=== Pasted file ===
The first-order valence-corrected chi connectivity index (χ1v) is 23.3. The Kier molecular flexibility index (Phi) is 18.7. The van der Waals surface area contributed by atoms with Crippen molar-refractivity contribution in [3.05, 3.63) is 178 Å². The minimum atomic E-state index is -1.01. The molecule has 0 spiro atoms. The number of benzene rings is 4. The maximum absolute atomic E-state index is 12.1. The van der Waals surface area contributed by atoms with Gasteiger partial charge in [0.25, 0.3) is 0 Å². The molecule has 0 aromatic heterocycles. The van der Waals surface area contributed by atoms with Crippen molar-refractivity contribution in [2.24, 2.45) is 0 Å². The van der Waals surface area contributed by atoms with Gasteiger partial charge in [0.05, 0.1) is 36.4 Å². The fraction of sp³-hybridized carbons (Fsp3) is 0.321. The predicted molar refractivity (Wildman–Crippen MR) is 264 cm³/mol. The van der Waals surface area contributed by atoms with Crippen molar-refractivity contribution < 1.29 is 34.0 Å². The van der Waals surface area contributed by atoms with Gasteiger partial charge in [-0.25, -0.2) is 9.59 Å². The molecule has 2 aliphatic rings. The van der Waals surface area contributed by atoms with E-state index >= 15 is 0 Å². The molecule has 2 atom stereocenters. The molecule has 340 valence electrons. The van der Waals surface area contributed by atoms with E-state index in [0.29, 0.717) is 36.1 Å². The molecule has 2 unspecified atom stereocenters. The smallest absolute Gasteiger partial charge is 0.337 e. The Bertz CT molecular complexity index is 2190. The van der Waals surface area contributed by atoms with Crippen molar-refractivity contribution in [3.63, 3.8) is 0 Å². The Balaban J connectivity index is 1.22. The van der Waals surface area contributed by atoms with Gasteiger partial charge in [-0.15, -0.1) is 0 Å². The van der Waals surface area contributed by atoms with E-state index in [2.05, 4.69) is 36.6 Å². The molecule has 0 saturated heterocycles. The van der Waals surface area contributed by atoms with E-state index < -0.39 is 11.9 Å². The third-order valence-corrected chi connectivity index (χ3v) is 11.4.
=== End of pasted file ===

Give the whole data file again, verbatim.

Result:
The first-order valence-corrected chi connectivity index (χ1v) is 23.3. The Kier molecular flexibility index (Phi) is 18.7. The van der Waals surface area contributed by atoms with Crippen molar-refractivity contribution in [3.05, 3.63) is 178 Å². The minimum atomic E-state index is -1.01. The molecule has 0 spiro atoms. The number of benzene rings is 4. The maximum absolute atomic E-state index is 12.1. The van der Waals surface area contributed by atoms with Gasteiger partial charge in [0.25, 0.3) is 0 Å². The molecule has 0 aromatic heterocycles. The van der Waals surface area contributed by atoms with Crippen molar-refractivity contribution in [2.24, 2.45) is 0 Å². The van der Waals surface area contributed by atoms with Gasteiger partial charge in [0.05, 0.1) is 36.4 Å². The fraction of sp³-hybridized carbons (Fsp3) is 0.321. The predicted molar refractivity (Wildman–Crippen MR) is 264 cm³/mol. The van der Waals surface area contributed by atoms with Crippen molar-refractivity contribution < 1.29 is 34.0 Å². The van der Waals surface area contributed by atoms with Gasteiger partial charge in [-0.25, -0.2) is 9.59 Å². The molecule has 2 aliphatic rings. The van der Waals surface area contributed by atoms with E-state index >= 15 is 0 Å². The molecule has 2 atom stereocenters. The molecule has 340 valence electrons. The van der Waals surface area contributed by atoms with E-state index in [0.29, 0.717) is 36.1 Å². The molecule has 2 unspecified atom stereocenters. The smallest absolute Gasteiger partial charge is 0.337 e. The Bertz CT molecular complexity index is 2190. The van der Waals surface area contributed by atoms with Crippen molar-refractivity contribution in [3.63, 3.8) is 0 Å². The Balaban J connectivity index is 1.22. The van der Waals surface area contributed by atoms with Gasteiger partial charge in [-0.15, -0.1) is 0 Å². The van der Waals surface area contributed by atoms with E-state index in [2.05, 4.69) is 36.6 Å². The molecule has 0 saturated heterocycles. The van der Waals surface area contributed by atoms with E-state index < -0.39 is 11.9 Å². The third-order valence-corrected chi connectivity index (χ3v) is 11.4.